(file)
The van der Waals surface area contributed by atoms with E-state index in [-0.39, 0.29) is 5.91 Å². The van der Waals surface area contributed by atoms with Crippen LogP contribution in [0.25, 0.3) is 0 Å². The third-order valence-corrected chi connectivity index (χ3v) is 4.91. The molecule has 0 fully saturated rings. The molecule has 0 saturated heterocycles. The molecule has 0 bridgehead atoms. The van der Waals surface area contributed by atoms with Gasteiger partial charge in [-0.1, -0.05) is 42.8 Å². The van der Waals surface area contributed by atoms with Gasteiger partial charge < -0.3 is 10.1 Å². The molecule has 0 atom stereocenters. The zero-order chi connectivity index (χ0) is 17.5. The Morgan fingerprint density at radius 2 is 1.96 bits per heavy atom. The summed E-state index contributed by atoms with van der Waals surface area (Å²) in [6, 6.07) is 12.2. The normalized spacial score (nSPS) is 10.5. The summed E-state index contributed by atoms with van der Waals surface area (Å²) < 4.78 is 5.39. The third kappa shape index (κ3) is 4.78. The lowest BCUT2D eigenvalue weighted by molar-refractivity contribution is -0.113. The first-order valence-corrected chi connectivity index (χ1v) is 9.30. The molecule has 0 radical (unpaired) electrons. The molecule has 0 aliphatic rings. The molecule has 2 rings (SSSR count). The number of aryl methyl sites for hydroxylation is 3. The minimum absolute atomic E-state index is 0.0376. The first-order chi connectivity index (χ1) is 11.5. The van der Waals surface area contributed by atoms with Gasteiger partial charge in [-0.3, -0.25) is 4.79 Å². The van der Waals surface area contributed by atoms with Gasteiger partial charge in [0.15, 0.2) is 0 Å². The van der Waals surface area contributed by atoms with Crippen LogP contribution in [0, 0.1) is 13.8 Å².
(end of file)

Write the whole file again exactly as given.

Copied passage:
The van der Waals surface area contributed by atoms with E-state index in [-0.39, 0.29) is 5.91 Å². The van der Waals surface area contributed by atoms with Crippen LogP contribution in [0.25, 0.3) is 0 Å². The third-order valence-corrected chi connectivity index (χ3v) is 4.91. The molecule has 0 fully saturated rings. The molecule has 0 saturated heterocycles. The molecule has 0 bridgehead atoms. The van der Waals surface area contributed by atoms with Gasteiger partial charge in [-0.1, -0.05) is 42.8 Å². The van der Waals surface area contributed by atoms with Gasteiger partial charge < -0.3 is 10.1 Å². The molecule has 0 atom stereocenters. The zero-order chi connectivity index (χ0) is 17.5. The Morgan fingerprint density at radius 2 is 1.96 bits per heavy atom. The summed E-state index contributed by atoms with van der Waals surface area (Å²) in [6, 6.07) is 12.2. The normalized spacial score (nSPS) is 10.5. The summed E-state index contributed by atoms with van der Waals surface area (Å²) < 4.78 is 5.39. The third kappa shape index (κ3) is 4.78. The lowest BCUT2D eigenvalue weighted by molar-refractivity contribution is -0.113. The first-order valence-corrected chi connectivity index (χ1v) is 9.30. The molecule has 0 radical (unpaired) electrons. The molecule has 0 aliphatic rings. The molecule has 2 rings (SSSR count). The number of aryl methyl sites for hydroxylation is 3. The minimum absolute atomic E-state index is 0.0376. The first-order chi connectivity index (χ1) is 11.5. The van der Waals surface area contributed by atoms with Gasteiger partial charge in [-0.3, -0.25) is 4.79 Å². The van der Waals surface area contributed by atoms with Gasteiger partial charge in [0.15, 0.2) is 0 Å². The van der Waals surface area contributed by atoms with Crippen LogP contribution in [0, 0.1) is 13.8 Å².